The War of the Worlds (Modern Library Classics)
Introduction by Arthur C. ClarkeCommentary by Jules Verne and an anonymous reviewer from The Critic“No one would have believed in the last years of the nineteenth century that this world was being watched keenly and closely by intelligences greater than man’s and yet as mortal as his own.” Thus... show more
Introduction by Arthur C. ClarkeCommentary by Jules Verne and an anonymous reviewer from The Critic“No one would have believed in the last years of the nineteenth century that this world was being watched keenly and closely by intelligences greater than man’s and yet as mortal as his own.” Thus begins one of the most terrifying and morally prescient science fiction novels ever penned. Beginning with a series of strange flashes in the distant night sky, the Martian attack initially causes little concern on Earth. Then the destruction erupts—ten massive aliens roam England and destroy with heat rays everything in their path. Very soon humankind finds itself on the brink of extinction. H. G. Wells raises questions of mortality, man’s place in nature, and the evil lurking in the technological future—questions that remain urgently relevant in the twenty-first century.Includes a Modern Library Reading Group Guide
Publish date: 2002-03-12
Publisher: Modern Library
Pages no: 224
Edition language: English
Great story that still stands the test of time.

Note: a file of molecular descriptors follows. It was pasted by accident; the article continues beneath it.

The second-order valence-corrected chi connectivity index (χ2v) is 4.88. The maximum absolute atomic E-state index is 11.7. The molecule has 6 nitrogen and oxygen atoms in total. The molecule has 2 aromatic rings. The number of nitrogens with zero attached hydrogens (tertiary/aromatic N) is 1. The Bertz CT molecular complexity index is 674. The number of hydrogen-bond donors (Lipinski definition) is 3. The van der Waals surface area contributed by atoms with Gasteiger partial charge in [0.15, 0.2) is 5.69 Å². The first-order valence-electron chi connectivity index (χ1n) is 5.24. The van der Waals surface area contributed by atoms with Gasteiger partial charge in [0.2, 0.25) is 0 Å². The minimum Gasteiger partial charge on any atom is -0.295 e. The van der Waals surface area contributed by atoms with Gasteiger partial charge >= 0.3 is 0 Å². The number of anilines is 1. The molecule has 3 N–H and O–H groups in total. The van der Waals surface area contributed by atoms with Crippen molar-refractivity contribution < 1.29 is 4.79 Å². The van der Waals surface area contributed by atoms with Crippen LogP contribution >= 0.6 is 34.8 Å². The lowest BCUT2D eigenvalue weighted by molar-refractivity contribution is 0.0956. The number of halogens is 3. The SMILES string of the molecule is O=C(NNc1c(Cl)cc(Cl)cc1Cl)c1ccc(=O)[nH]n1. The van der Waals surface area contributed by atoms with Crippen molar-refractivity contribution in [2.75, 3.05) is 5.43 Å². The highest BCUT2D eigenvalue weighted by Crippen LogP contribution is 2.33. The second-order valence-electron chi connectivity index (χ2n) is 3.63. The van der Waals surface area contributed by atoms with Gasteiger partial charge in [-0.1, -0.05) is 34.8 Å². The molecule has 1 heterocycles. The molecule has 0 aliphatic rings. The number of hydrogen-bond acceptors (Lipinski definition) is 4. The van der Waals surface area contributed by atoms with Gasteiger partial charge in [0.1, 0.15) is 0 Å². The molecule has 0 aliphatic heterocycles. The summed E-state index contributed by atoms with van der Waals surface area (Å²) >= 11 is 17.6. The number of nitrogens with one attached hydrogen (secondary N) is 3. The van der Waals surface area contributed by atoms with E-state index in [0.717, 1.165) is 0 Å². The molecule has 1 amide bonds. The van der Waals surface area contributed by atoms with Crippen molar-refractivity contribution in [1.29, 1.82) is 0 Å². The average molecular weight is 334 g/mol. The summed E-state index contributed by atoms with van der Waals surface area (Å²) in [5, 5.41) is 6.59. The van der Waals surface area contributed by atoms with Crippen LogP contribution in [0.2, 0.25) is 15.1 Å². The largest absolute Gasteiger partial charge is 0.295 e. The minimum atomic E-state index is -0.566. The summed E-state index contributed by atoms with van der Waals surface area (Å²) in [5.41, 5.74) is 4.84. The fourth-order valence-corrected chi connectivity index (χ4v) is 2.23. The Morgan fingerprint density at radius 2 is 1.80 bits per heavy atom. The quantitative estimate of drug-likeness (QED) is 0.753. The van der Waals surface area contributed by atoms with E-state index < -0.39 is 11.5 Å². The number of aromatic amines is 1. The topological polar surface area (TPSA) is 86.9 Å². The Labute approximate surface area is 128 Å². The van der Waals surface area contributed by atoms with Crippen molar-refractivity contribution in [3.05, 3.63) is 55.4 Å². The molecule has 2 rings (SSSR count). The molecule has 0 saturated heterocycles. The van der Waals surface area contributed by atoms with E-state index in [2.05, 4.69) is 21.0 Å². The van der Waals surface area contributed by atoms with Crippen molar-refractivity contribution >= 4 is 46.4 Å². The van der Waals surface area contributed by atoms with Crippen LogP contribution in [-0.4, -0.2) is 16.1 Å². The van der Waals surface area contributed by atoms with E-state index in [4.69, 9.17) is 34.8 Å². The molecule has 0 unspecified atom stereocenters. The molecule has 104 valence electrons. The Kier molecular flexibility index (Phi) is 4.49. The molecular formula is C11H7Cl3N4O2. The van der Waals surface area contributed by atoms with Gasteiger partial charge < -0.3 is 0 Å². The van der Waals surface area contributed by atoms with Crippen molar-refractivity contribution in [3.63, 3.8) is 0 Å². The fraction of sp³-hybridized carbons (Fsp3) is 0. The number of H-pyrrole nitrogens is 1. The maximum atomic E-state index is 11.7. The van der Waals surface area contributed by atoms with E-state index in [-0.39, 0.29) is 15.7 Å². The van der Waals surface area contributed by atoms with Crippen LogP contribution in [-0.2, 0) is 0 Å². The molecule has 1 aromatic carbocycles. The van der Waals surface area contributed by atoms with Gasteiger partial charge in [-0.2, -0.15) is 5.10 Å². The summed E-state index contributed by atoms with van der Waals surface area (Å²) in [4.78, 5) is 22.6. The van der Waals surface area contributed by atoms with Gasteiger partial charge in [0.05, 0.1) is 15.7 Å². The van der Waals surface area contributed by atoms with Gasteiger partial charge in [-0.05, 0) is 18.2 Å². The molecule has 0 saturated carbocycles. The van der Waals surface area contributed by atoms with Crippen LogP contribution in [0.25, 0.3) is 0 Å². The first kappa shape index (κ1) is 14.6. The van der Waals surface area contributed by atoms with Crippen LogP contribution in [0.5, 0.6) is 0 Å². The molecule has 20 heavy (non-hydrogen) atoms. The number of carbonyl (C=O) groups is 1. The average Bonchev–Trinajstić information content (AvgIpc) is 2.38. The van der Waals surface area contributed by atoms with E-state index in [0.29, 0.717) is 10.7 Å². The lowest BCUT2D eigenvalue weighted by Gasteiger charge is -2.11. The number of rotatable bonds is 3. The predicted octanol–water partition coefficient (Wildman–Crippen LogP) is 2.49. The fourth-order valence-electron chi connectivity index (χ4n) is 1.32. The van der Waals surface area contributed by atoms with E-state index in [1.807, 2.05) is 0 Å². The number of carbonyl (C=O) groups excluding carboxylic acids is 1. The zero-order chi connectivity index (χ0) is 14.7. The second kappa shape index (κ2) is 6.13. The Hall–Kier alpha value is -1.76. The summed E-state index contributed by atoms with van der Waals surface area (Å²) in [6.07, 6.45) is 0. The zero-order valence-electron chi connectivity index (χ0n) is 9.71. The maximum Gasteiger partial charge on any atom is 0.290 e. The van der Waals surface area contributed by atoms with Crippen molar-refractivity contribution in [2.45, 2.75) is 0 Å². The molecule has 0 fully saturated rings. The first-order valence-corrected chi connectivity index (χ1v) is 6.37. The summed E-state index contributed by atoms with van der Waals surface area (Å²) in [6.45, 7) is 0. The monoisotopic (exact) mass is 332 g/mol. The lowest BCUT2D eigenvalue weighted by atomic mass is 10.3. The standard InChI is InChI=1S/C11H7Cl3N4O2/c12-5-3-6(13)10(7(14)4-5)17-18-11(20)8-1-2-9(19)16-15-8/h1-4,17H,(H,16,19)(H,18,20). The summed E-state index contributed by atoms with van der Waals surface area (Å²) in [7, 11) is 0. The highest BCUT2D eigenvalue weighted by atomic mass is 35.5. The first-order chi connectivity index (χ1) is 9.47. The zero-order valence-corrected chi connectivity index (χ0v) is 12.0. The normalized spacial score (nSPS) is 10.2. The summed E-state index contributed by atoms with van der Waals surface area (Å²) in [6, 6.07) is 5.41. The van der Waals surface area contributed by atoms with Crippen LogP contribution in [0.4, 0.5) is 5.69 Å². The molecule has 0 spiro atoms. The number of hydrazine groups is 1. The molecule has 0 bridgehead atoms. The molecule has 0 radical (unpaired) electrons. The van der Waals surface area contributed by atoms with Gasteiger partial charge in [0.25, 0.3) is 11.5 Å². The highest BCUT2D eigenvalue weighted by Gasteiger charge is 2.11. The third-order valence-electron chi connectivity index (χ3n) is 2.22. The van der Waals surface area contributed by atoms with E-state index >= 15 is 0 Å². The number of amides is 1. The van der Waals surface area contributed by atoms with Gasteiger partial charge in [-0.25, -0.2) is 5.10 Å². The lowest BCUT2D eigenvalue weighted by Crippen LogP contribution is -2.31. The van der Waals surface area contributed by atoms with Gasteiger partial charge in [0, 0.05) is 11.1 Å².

Interplanetary war breaks out in Woking, Surrey England. Newsreaders even less sure where that is than countries in the Middle East.The War of the Worlds is about Martians invading Earth using advanced technology, like 21 metre tall tripod machines, heat rays, and toxic smogs. One man is able to rec...
I was expecting this to be very dated and a little boring, but I think it holds its own against the more modern science fiction. Wells' first person telling of the story (and a second hand telling of the brothers experiences) is vivid and realistic. His use of actual locations and historical events...
Absolutely the most likely, least exciting cause of defeat, brought on, in all likelihood, by Mr. Wells's original field of study. If only the radio listeners had known, they would have started hiding in their busy toilets.
"The War of the Worlds" is probably known as Wells' most original and prestigious work. I find that rather odd as I really had to struggle to finish it, even though it is a comparatively short book of only 180 pages. I just kept losing my focus and rereading the same sentences over and over again. T...